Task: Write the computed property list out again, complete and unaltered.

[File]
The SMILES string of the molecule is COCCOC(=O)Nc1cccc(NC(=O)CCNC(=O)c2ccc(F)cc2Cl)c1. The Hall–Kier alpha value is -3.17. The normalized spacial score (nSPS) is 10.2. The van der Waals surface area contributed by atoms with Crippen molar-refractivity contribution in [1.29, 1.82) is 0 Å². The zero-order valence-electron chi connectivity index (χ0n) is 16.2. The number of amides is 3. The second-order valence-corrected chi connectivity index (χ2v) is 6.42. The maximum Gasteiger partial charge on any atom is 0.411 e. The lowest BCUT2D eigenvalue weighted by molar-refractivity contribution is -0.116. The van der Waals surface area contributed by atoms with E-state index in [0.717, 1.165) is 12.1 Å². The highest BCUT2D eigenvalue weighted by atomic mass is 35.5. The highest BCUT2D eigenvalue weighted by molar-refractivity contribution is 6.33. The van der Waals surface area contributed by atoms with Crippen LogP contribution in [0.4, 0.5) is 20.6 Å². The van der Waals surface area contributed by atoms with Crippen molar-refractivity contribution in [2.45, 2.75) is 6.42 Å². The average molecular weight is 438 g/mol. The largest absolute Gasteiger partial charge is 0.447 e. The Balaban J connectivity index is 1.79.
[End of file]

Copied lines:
The SMILES string of the molecule is COCCOC(=O)Nc1cccc(NC(=O)CCNC(=O)c2ccc(F)cc2Cl)c1. The Hall–Kier alpha value is -3.17. The normalized spacial score (nSPS) is 10.2. The van der Waals surface area contributed by atoms with Crippen molar-refractivity contribution in [1.29, 1.82) is 0 Å². The zero-order valence-electron chi connectivity index (χ0n) is 16.2. The number of amides is 3. The second-order valence-corrected chi connectivity index (χ2v) is 6.42. The maximum Gasteiger partial charge on any atom is 0.411 e. The lowest BCUT2D eigenvalue weighted by molar-refractivity contribution is -0.116. The van der Waals surface area contributed by atoms with E-state index in [0.717, 1.165) is 12.1 Å². The highest BCUT2D eigenvalue weighted by atomic mass is 35.5. The highest BCUT2D eigenvalue weighted by molar-refractivity contribution is 6.33. The van der Waals surface area contributed by atoms with Crippen LogP contribution in [0.4, 0.5) is 20.6 Å². The van der Waals surface area contributed by atoms with Crippen molar-refractivity contribution in [2.45, 2.75) is 6.42 Å². The average molecular weight is 438 g/mol. The largest absolute Gasteiger partial charge is 0.447 e. The Balaban J connectivity index is 1.79.